Question: What happens if you don’t pay parking tickets you get on a rental car?
I recently rented a car from Alamo and drove it to San Francisco. I got two $62 tickets while I was there, one because I didn’t move it in the morning in time for a street sweeper and the other because I was two minutes late feeding quarters into a meter.
The amount seems so outrageous I’m thinking about just tossing the tickets. If I do, will I be sorry? — Robert, Tacoma
Answer: A couple of years ago, you probably would have been OK. Now, you shouldn’t count on it.
City governments are so strapped by the recession, many are pushing hard to collect outstanding fines from rental companies. Depending on the city and the company you rent from, you could find money for the fines deducted from your credit card, plus an “administrative fee” from the rental company.
In some jurisdictions, car rental companies are legally required to pay violations themselves. Other places let them transfer the liability to customers, which they are eager to do.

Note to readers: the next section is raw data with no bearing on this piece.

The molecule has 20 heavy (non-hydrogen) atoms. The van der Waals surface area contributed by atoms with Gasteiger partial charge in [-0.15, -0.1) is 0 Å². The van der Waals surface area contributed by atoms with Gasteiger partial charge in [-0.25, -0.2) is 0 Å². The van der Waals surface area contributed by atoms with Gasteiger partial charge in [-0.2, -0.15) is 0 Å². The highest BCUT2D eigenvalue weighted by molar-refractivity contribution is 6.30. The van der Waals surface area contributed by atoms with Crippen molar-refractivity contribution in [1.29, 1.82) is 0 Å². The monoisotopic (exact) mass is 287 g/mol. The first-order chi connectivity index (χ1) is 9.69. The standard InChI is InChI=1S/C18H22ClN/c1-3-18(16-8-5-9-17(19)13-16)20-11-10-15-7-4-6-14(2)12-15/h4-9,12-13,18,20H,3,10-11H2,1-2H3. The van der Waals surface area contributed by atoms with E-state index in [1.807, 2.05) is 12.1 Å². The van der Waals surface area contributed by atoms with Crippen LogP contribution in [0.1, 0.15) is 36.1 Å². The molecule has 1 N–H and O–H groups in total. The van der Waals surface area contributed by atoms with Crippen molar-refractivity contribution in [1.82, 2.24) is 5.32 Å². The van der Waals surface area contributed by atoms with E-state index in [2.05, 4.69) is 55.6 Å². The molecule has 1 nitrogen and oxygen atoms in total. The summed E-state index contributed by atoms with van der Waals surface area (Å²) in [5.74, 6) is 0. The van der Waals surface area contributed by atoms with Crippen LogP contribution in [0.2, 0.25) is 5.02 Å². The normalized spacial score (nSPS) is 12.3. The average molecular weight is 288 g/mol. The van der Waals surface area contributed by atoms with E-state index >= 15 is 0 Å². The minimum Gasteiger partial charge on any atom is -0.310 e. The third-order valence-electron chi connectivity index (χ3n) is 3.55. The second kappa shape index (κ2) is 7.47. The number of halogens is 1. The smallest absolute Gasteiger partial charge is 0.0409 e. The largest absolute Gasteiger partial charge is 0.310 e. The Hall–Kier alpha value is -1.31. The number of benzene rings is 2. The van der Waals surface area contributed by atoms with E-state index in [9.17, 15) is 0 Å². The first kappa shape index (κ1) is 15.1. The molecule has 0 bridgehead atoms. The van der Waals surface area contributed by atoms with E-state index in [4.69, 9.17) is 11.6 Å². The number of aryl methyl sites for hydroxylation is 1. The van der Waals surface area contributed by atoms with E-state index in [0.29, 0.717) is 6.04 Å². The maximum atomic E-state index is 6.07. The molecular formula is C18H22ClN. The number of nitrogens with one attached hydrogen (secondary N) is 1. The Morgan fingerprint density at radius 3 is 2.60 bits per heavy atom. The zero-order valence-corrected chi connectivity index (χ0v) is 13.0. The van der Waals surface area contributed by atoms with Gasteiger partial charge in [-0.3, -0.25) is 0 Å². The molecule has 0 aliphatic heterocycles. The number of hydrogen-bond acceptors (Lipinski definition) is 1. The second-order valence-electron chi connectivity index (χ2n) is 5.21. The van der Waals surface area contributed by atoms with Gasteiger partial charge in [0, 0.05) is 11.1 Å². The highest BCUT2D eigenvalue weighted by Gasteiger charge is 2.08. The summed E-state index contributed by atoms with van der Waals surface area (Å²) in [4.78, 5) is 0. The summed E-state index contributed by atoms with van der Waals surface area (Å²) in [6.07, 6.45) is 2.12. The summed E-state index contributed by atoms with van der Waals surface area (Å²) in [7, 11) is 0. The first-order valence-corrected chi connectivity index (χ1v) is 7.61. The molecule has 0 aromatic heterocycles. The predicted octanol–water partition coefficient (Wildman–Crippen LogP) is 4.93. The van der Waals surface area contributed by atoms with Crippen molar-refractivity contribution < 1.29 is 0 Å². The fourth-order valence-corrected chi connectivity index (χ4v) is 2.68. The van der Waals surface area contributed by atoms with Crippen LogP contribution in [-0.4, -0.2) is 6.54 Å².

Alamo, the company you rented from, is owned by Enterprise Holdings, which also owns Enterprise Rent-A-Car and National Car Rental brands. Last August, Enterprise announced it was “streamlining” its system of identifying customers to local jurisdictions.
“We work with thousands of local governments on an annual basis to assist in the notification process,” Lisa Martini, an Enterprising Holdings spokeswoman, told The News Tribune.
If you pay the tickets like a good citizen, don’t count on your rental company knowing about it. You may still find a fee on your next credit card statement. Check the fine print on your rental agreement to see how violations are handled.
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